REINZ calls for looser LVR rules
The Real Estate Institute wants first-home buyers carved out from mortgage lending restrictions in the face of shrinking sales numbers.
11 August 2017
The Real Estate Institute wants first-home buyers carved out from mortgage lending restrictions in the face of shrinking house sales numbers.
The REINZ house price index was unchanged in July from a month earlier and was up 1.2 per cent from July 2016, the real estate agents group said.
Excluding Auckland, house prices rose 7.5 per cent from a year earlier, while in Auckland they were 2.1 per cent lower.
Nationwide sales volumes dropped 25 per cent last month compared to July 2016, with Waikato sales dropping 32 per cent and Auckland sales down 31 per cent.
The national median house price increased 3.4 per cent to $518,000 in July from last year, while the median number of days it took to sell a home rose to 35 days from 31 days.
Record migration and low interest rates have bolstered the country's housing market, prompting the central bank to clamp down on the level of high loan-to-value ratio mortgages in an effort to reduce the risk to the nation's financial stability.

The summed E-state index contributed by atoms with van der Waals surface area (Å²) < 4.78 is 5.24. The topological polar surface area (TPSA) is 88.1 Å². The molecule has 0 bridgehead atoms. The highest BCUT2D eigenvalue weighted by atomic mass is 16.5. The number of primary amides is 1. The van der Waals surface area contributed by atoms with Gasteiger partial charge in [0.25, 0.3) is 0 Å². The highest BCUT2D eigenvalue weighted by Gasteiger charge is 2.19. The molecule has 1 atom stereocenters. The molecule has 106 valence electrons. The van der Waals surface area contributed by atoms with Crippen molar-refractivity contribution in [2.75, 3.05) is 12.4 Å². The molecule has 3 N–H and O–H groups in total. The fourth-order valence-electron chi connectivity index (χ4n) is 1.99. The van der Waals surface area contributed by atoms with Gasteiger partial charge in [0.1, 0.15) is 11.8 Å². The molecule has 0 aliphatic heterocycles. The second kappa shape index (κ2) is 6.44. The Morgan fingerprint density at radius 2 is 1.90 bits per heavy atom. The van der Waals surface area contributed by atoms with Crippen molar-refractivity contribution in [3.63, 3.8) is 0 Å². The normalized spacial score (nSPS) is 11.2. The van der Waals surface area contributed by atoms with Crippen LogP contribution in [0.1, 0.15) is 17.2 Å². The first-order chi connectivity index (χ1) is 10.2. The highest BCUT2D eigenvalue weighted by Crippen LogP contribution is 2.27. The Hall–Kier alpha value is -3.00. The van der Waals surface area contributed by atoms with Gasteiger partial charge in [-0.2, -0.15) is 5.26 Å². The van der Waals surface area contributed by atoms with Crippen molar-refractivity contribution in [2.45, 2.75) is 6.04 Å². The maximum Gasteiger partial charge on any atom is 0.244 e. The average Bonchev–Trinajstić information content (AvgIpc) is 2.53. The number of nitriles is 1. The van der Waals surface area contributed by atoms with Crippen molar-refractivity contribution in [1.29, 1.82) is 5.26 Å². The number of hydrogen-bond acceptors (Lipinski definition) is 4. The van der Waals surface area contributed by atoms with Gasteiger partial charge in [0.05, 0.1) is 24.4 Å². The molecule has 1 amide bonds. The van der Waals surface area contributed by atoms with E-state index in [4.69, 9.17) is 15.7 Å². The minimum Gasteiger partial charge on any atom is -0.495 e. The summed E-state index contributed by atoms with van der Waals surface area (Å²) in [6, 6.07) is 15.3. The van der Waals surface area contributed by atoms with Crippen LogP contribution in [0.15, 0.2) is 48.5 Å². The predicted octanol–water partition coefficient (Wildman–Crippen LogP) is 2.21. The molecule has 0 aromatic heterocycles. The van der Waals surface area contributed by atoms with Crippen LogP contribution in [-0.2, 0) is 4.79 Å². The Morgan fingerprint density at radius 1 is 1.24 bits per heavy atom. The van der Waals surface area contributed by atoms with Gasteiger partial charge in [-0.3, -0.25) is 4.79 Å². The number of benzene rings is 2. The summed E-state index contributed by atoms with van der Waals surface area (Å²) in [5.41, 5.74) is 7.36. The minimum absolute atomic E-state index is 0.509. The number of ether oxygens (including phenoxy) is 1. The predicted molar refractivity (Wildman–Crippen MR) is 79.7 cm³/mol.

In Auckland, the country's largest city where rising prices have made housing unaffordable for many, the median sales price dipped an annual 1.2 per cent to $830,000, although REINZ chief executive Bindi Norwell said the city would "likely to be protected from significant price decreases in the short term" due to the housing shortage and population growth.
"The number of sales across New Zealand has dropped significantly in comparison to the same time last year," she said.
"A key reason for this is that the two biggest hurdles to purchasing a house right now are access to finance as the banks continue to tighten their lending criteria and LVR restrictions."
This created an "intimidating barrier to entry", particularly for those trying to save for their first home, she said.
"The LVR restrictions have done their job of slowing the market, but now it seems they are acting as a handbrake which is why REINZ is calling for LVRs to be reviewed for first time buyers."
Nationwide, more houses moved into the $500,000-to-$750,000 price bracket, with 27 per cent sold for that in July, compared to 24 per cent last year.
Fewer were sold for less than $500,000, at 47.8 per cent compared to 49.4 per cent a year earlier, and the proportion of houses selling for over $1 million dropped to 12.9 per cent from 13.8 per cent last July.
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